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Sunday, March 12, 2006 

March Madness!

I think Andy Williams got it wrong when he penned the lyrics to "It's the Most Wonderful Time of the Year." He should have written about the NCAA Men's Basketball Tourney. It is truly a magical time where lots of teams, players, coaches, colleges, and fans find out if they have been "nice" enough to play on college basketball's biggest stage -- the Big Dance. From the NCAA Selection Show today until they play "One Shining Moment" I am hooked to the television screen. My name is D.R. and I'm a College Basketballaholic. But thankfully I am not alone. There are many of you out there that share my affliction and, if you are, here's some info for you.
  1. If you want to fill out a bracket and see how you are doing against other fellow Christian Basketballoholics, then you can go to Tim Ellsworth's site and join his ESPN Tournament Challenge group. Or you can just click here. You have to register for an account on ESPN.com, but it is well worth it, just for the fantasy sports games.
  2. A great new feature this year is CBS Sportsline.com's live streaming video of the games you can't get in your area. If you register on their On Demand site soon, you could get a VIP pass, which limits the waiting period to get into their virtual arena. I don't know about you, but for me the most frustrating thing about CBS's coverage of the NCAA Tourney is that you can only watch one game at a time. Now, you can watch at least two.

So, let the Madness begin. Oh, and one last thing:




D.R. You've let that # 1 seed go to your head. Let's hope they don't have to play UAB again.

Actually, I hope they do. That means both teams made it to the final game. Woohoo!

opps, tva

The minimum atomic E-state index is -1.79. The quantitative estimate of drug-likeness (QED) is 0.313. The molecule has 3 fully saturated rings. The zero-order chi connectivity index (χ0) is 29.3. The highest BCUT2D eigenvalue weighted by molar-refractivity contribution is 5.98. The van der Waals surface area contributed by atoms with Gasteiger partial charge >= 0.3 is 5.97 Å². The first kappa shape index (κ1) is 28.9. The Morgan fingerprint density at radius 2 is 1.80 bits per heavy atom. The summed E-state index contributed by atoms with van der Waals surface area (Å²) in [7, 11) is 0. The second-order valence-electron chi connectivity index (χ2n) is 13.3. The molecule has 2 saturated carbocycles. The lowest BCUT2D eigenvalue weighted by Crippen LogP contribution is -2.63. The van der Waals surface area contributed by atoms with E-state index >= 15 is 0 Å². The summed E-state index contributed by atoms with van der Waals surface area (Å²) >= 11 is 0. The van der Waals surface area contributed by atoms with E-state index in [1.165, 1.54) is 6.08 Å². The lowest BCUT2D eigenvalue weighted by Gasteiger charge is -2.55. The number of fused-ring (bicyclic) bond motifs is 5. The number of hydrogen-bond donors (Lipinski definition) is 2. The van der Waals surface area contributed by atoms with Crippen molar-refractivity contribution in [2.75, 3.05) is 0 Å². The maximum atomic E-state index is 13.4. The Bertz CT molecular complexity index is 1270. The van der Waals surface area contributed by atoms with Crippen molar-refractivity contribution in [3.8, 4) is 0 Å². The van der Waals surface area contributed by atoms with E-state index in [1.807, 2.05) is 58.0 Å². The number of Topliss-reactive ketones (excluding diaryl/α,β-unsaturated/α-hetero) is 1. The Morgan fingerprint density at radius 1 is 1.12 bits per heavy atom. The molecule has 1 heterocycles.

DR, you dont know anything about sports. Youre out of your element. Barry Bonds is immensely better than Hank Aaron in every aspect of the game. The only thing Aaron had was longevity and consistency. Bonds in his prime (and I mean pre-steroids) was a three time MVP. He was also one of the greatest combinations of speed and power, oh, and let's not forget his defensive prowess, that ever played the game. Aaron was like an Eddie Murray that played for a really long time. Bonds is more like a Willie Mays (pre steroids, mind you). Keep your media formed opinions to yourself and off of Hammer's blog, wouldya?

You are definitely a better poet than I am, but I disagree with your assessment of Bonds. I don't think he would have the longevity without steroids. And while he might have been better than Aaron at some point in his career, he still cheated the system and produced numbers fueled by his artificial substances, which Aaron never took (and probably hadn't even considered back then -- heck, they didn't even have basic suppliments like creatine). So, in the end I disagree with you. And while my opinions are formed by various sources, I definitely don't form my views from strickly media sources. Any cursory look at my blog rejects that notion.

But thanks for stopping by and sharing your thoughts. Please feel free to come back, though it is rare that I ever post on sports. I ususually go to other blogs to comment on that (so I likely won't be back at Hammer's unless he has some more insightful things to say than what he did). Again thanks for visiting. I enjoyed your poems (especially the one about your wife).